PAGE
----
Legislative efforts to deter retired military officials from engaging in activities in China that hurt the nation’s international standing have been stymied as lawmakers wait for the Executive Yuan to submit a proposed amendment to the Legislative Yuan.
The first such incident to gain widespread coverage involved former Veterans Affairs Council deputy minister Hsu Li-nung (許歷農) and 22 other veterans who visited China in April 2010, followed closely by a delegation of 57 retired generals led by former deputy minister of national defense Wang Wen-hsieh (王文燮), which visited a temple dedicated to the Yellow Emperor.
The following month, retired admiral Huang Hsin-chiang (黃幸強) and 26 former top brass took part in a golf event with Chinese officials.
While then-president Ma Ying-jeou’s (馬英九) administration repeatedly urged senior retirees not to visit China, former National Defense University president Hsia Ying-chou (夏瀛洲) was quoted as saying “the Republic of China [ROC]} Army and the People’s Liberation Army are both staffed for the reunification of the Zhonghua minzu [Chinese ethnic group, 中華民族].”
Hsia’s comments prompted Taiwan Solidarity Union and Democratic Progressive Party (DPP) legislators to call for amending the Act of Military Service for Officers and Noncommissioned Officers of the Armed Forces (陸海空軍軍官士官服役條例) to cancel the pensions of veterans who have contact with Chinese authorities.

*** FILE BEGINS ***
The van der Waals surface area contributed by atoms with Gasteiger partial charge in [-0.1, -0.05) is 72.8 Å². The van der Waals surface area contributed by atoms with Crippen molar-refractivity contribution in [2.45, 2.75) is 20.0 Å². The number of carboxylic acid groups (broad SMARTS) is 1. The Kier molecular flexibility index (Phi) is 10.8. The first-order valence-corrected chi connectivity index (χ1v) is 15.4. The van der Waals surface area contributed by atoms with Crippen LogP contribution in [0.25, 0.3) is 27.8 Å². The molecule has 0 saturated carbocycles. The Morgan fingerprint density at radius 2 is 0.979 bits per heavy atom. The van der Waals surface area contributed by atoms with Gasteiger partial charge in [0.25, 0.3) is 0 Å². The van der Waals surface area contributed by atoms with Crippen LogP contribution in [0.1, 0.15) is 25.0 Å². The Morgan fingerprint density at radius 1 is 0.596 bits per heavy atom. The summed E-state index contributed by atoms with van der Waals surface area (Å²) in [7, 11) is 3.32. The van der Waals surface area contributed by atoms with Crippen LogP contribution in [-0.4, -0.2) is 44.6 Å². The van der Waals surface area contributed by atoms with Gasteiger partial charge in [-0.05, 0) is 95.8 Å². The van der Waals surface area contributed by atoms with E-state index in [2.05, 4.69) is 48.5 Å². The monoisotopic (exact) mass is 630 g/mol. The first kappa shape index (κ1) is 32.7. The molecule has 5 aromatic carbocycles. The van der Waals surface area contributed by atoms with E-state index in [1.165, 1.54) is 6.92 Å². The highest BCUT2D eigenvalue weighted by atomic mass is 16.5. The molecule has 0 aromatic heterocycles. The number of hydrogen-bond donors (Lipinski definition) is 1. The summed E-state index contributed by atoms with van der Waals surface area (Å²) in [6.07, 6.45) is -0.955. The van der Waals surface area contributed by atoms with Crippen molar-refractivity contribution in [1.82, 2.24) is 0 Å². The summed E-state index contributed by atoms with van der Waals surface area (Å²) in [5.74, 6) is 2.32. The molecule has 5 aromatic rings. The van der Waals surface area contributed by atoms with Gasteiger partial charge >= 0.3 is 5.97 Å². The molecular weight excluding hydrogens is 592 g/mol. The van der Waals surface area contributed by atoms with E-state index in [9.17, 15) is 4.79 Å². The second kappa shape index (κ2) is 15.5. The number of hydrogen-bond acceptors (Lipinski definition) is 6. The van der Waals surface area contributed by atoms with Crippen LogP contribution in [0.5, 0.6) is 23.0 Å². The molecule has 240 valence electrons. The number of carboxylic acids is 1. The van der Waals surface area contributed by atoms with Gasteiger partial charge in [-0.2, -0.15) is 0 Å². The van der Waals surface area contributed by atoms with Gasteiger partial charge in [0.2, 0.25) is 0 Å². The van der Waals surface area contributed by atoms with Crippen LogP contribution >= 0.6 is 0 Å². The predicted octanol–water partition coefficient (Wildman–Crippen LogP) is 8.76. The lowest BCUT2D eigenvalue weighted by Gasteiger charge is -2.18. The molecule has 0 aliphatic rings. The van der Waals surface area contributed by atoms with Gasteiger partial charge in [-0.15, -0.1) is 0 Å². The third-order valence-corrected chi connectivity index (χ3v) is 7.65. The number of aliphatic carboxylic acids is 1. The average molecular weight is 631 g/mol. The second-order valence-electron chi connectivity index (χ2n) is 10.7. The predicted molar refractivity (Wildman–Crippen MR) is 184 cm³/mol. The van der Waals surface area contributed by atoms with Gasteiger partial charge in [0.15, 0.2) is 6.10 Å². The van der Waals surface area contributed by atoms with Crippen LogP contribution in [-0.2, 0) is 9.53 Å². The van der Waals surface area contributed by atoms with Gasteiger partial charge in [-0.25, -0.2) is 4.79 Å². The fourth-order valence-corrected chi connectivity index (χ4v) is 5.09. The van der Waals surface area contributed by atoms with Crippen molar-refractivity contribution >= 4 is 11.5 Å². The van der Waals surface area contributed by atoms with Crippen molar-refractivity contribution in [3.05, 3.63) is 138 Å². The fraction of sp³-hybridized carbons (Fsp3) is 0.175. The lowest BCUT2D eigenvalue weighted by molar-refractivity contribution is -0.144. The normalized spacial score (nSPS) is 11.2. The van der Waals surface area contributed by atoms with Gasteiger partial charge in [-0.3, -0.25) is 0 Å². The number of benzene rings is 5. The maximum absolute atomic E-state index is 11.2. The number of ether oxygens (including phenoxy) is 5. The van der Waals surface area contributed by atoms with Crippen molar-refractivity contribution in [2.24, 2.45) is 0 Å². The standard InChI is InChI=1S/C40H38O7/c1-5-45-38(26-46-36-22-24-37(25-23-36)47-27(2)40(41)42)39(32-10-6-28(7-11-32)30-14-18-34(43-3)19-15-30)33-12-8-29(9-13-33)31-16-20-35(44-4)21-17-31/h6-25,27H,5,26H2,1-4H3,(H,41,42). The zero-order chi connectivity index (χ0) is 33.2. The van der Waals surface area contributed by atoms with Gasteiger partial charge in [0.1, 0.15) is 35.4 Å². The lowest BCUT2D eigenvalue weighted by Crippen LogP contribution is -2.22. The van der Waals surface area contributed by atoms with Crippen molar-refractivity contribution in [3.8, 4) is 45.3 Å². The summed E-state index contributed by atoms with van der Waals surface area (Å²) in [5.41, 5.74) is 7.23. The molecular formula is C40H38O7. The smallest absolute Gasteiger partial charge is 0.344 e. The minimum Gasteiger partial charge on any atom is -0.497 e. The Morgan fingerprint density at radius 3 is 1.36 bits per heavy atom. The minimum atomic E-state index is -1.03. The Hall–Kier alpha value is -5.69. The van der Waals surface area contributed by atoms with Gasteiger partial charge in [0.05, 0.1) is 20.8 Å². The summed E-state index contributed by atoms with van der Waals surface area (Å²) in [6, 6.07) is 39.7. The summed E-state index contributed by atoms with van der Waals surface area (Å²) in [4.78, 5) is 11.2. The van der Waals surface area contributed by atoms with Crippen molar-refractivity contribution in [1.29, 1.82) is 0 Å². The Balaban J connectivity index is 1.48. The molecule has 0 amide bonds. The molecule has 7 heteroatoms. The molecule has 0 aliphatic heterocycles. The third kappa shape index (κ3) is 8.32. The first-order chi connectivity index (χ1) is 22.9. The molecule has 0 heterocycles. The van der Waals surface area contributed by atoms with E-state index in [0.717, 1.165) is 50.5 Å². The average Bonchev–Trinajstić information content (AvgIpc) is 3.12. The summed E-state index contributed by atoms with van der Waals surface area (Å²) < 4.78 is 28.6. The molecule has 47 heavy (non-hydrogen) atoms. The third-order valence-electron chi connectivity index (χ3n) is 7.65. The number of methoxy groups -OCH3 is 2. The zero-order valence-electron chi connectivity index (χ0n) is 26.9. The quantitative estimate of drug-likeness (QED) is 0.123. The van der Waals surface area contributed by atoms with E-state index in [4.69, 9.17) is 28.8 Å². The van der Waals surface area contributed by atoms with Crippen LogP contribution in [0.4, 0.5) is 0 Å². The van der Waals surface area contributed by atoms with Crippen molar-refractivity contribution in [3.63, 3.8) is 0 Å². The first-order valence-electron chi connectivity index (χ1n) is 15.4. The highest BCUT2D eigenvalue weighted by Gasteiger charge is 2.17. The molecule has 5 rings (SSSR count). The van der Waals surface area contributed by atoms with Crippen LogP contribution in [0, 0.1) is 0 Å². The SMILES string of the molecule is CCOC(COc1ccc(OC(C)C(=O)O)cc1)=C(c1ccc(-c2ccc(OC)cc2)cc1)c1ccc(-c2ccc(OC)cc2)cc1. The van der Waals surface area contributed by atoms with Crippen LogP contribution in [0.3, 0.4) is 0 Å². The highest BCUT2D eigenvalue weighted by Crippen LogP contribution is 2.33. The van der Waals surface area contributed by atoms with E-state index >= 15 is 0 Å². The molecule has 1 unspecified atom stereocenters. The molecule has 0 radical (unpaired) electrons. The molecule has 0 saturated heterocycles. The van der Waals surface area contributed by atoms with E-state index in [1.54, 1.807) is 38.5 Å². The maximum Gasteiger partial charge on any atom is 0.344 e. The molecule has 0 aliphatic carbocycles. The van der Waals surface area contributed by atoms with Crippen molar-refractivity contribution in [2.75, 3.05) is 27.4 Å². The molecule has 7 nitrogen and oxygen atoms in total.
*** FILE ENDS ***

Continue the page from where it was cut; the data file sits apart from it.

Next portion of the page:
Former minister of national defense Kao Hua-chu (高華柱) in May 2013 proposed amending an executive order to extend the waiting period for retired military personnel planning to visit China.
However, neither proposal gained traction and such problems have continued, such as a commemorative event in Beijing for Sun Yat-sen (孫中山) attended by 37 retired generals from Taiwan that included a speech by Chinese President Xi Jinping (習近平).
That incident led to lawmakers proposing amendments to the Act Governing Relations Between the People of the Taiwan Area and the Mainland Area (臺灣地區與大陸地區人民關係條例).
One version proposed by DPP Legislator Liu Shih-fang (劉世芳) calls for the cancelation of pensions for veterans who take part in China-led political activities and whose actions are disloyal to the ROC.
DPP Legislator Wang Ding-yu’s (王定宇) version calls for a maximum prison term of three years for veterans who disregard the waiting period for visits to China, and would cancel the pensions of retired military who attend activities in China that are arranged with an “united front” tactic.
DPP legislators Chen Chi-mai (陳其邁) and Lee Chun-yi (李俊俋) and New Power Party Legislator Hsu Yung-ming (徐永明) submitted similar proposals.
However, the Executive Yuan reportedly wants to avoid canceling pensions and is leaning toward a maximum fine of NT$2 million (US$66,386).
Executive Yuan spokesman Hsu Kuo-yung (徐國勇) yesterday said that its draft proposal is largely completed, but the details are being polished.
The Cabinet is reportedly due to submit its proposal when the new legislative session starts in September.
Additional reporting by Aaron Tu
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